Even in the 18th and 19th centuries, the Orient was not just a favorite destination for male travelers, but also an alluring land for women. Among them were colorful personalities on the search for adventure and freedom. This brought general renown to some, among them Lady Montagu, Ida Pfeiffer and Isabelle Eberhardt, whose publications still enjoy great popularity today. In the First World War, as thousands of German soldiers headed off to the Ottoman Empire and as many British were underway to Egypt, many women used this opportunity to personally reach these regions. The following essay addresses the German women who found themselves in the Ottoman Empire during the First World War. In doing so, the various motives and experiences will be discussed that defined their stay in the Middle East in the times of war.
Women Volunteered for the Service in the Middle East
In 1914, as the Ottoman Empire entered the war on the side of the Central Powers, an assortment of women were already living there. These were primarily residents of the settler colonies in Palestine, nuns and deaconesses, or wives of diplomats and consuls. The increased German involvement in the region during the years before the war had brought many engineers, tradesmen, archaeologists and also military instructors into the land, some of which had lived in Turkey for years with their wives and children.
While the bulk of women reached the Orient in the wake of their husbands, many single women tried to get employment after the outbreak of war in the now-allied Ottoman Empire. The German general consulate in Constantinople complained at the beginning of 1916 about the influx of requests that they received from Opera singers, actresses, music teachers, educators, and kindergarten teachers. According to the general consulate’s assessment, these applications were motivated by entirely fictitious notions about the conditions in Turkey. Therefore the consul requested the Reich Chancellor to undertake action against this.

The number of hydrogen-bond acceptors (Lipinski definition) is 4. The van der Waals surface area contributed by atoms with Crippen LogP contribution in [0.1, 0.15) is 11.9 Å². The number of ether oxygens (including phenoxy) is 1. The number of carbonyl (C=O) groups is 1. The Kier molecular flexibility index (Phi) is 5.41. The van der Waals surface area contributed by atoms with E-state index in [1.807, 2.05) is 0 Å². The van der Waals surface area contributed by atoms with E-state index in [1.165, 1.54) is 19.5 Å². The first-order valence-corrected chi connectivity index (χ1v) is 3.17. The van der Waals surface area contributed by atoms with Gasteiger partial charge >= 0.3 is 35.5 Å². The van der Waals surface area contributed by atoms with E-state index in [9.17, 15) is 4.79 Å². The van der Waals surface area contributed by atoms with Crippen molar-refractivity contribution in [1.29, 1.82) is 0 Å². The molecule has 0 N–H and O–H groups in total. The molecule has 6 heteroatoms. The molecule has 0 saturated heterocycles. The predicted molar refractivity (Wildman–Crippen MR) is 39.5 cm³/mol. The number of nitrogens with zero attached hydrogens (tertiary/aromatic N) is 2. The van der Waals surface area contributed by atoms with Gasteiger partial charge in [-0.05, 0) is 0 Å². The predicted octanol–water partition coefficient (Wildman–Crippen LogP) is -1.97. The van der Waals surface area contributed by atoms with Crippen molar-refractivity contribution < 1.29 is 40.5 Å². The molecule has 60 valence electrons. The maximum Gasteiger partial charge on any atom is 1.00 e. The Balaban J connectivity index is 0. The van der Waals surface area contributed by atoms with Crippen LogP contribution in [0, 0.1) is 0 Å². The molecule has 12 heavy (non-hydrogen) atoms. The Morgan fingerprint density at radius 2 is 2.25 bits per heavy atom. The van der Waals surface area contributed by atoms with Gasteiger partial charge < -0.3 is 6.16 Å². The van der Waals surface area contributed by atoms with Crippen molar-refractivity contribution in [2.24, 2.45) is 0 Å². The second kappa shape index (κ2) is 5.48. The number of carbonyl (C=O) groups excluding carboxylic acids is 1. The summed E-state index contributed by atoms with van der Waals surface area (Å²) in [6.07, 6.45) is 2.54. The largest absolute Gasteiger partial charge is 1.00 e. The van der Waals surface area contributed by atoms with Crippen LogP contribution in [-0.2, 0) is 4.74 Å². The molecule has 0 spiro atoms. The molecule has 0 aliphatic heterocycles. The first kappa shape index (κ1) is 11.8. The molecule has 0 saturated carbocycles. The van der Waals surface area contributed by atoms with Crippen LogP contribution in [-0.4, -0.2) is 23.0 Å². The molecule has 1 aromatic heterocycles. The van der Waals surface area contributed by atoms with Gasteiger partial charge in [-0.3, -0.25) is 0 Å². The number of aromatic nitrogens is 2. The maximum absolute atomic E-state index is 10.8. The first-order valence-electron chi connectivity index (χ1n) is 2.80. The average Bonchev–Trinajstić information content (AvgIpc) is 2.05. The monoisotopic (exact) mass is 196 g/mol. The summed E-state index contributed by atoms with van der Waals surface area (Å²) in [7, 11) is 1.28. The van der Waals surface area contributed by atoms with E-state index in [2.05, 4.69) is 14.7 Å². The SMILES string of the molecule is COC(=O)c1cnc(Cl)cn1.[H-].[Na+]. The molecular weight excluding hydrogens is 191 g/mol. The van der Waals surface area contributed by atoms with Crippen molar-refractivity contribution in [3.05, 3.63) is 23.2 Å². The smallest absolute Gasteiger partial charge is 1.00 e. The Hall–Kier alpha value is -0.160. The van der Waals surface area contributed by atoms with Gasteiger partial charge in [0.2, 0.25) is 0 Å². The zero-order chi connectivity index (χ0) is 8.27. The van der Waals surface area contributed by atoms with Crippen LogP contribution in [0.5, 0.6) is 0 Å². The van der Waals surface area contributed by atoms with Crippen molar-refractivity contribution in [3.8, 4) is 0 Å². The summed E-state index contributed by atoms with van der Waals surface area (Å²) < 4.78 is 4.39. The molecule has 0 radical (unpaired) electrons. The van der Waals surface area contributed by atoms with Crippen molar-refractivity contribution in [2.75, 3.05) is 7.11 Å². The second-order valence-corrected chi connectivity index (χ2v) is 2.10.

While such efforts to obtain civilian employment in the Ottoman Empire hardly had a chance of succeeding, the opportunity to come to the Orient in the military’s wake increased, above all, during the second half of the war. With the increasing mobilization of women in the First World War, an especially large number of service women were deployed beginning in 1916. Many young women volunteered for service in the Middle East and were stationed as stenotypists in the military administration, as nurses in the soldiers’ clubs, or as Red Cross nurses in the military hospitals.
Usually several motives came together in the decision to take part: on one hand the women found the opportunity in their deployment to be able to directly serve their country. At the same time, however, their service - more so than on the Western Front - enabled them to escape their customary surroundings. The journey of these women in the Middle East was simultaneously a journey in independence. The German service women and nurses shared this perspective with their British female counterparts, who expressed their motives for volunteering in dangerous theaters of war during some interviews in the 1960s. What drove them was adventure and the desire to take advantage of the opportunity to travel before beginning their regimented married life, the desire to have and to savor their freedom. In addition to this, some women were also proud to be able to have an occupation with a relatively large amount of responsibility for the first time, to find recognition for this, and to thereby break out of accustomed gender roles.
Role Models and Emancipation